There's also a looseness in the performances, especially in complex rhythm sections, that has me wondering whether more rehearsal is in order or if the musical director needs to be a bit more exacting. Chordally speaking, these guys have a nice blend, and they beautifully execute some wonderfully colorful chords at times. But in the trickier passages, the lack of unanimity in rhythm becomes noticeable. Similarly, soloists are allowed to be a bit lax occasionally with their attempts at embellishment, and the tenors' intonation wobbles a bit as they are pushed to the limits of their high register.

The Conn Artists would also do well to narrow their repertoire. The album starts rather slowly with a series of songs that cast the group alternately as a vocal jazz ensemble, a street corner doo-wop group, a comedy troupe, and an R&B/soul septet — and the fact that none of the first few tracks are terribly distinguished is proof positive that you can't be everything at once. In fact, the album really only hits its stride about halfway through with Blue World, which allows these guys to do what they do best: unison singing in close harmony. This talent is showcased again in Winter's Night. The more straight-ahead jazz numbers are the second-best material on this album; Moondance, On the Street Where You Live and Take 5 are fun if not thrilling. Although they have a tendency to become a bit "range-y" (especially on the high end), they have an energy about them that makes them most enjoyable. Least successful are the doo-wop Dream Lover and Worst That Could Happen, a thoroughly lackluster transcription of Ain't No Sunshine from Hyannis Sound (a poor opening choice), and a wholly out-of-place Ave Maria.

Frankly, unless you know these guys, you don't need this album. Virtually all of the material has been recorded in better performances and with better arrangements by others. But as debut CDs go, it's not bad, and it certainly should be an effective marketing tool for the group as they continue gigging in and around Connecticut. With a little more precision and a better engineer/producer/studio combination, these guys could really go somewhere.


Tuning / Blend 5
Energy / Intensity 3
Innovation / Creativity 2
Soloists 2
Sound / Production 2
Repeat Listenability 2
Tracks
1 Ain't No Sunshine 3
2 The Worst That Could Happen 2
3 Dream Lover 3
4 Better Than Anything 2
5 I Love My Boss 3
6 Change in My Life 4
7 Moondance 3
8 Blue World 4
9 Consider Me Gone 3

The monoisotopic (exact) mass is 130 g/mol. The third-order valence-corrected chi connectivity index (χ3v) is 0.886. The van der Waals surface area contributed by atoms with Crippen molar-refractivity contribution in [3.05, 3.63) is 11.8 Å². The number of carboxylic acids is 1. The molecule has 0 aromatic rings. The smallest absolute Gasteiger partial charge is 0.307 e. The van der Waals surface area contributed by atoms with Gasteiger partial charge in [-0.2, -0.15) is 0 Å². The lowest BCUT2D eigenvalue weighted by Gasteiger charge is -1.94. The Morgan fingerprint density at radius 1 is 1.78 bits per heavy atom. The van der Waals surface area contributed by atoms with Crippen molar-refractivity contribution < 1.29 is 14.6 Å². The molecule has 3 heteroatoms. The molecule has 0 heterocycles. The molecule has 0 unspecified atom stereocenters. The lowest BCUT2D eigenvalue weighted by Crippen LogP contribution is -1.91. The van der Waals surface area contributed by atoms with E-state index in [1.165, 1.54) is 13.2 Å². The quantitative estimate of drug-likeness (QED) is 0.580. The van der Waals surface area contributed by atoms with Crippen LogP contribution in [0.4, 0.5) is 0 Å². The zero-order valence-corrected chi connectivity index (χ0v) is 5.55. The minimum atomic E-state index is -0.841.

10 Ave Maria 4
11 On and On 3
12 Winter's Night 3
13 Take 5 2
14 On the Street Where You Live 3
15 God Bless the Child 3

Since this is only The Conn Artists' First Offense, I guess I should go easy on them. Nah.

A lot of groups I know have two sets of songs in their repertoire. The first is their "fun" set consisting of relatively current songs, targeted to a younger audience. The second is a "backup" set used in situations where the group is performing in front of people who possess a very limited interest in music after 1960 or so.

The Conn Artists track list reminds me of the "backup set" used by my group, Hyannis Sound. Perhaps this is because our group also performed five of the fifteen tracks on First Offense. (Or maybe because the album's opening track, Ain't No Sunshine, was arranged by our founder, Townsend Belisle, but erroneously credited to one of their own members, Charlie Dear. Whatever, I'm over it.) The point is that this album would probably be somewhat enjoyable to someone older than myself by two decades or more.

It's hard to tell exactly when this album was made. If you didn't know it was last year, you probably would have guessed the early '90s. Or more likely, the early '80s. I'm amazed that something so newly-minted can sound so old.

The first issue marring this album is The Conn Artists' embarrassing attempt at vocal jazz. Tracks like Take 5 and Better Than Anything manage to strip swing of two essential elements — namely, an audible walking bass and some semblance of time, or rhythmic pulse. Nary a snap can be heard on these tracks. Further, the goofy scat duet on Take 5 really puts the "offensive" in First Offense. Picture a square in your mind. OK, done.

The Conn Artists lack a noteworthy soloist. I think it's great that the group has a fantastic natural blend, but there's not a big demand for a group consisting only of good backup singers.

Overall, there's nothing on this album you haven't heard done better elsewhere. It's good that The Conn Artists have mastered the basics, but First Offense offers little beyond some well-tuned singing. I hope by their next effort ("Second Offense", maybe?), they will have made strides in dynamics, energy, soloist charisma, and recording quality.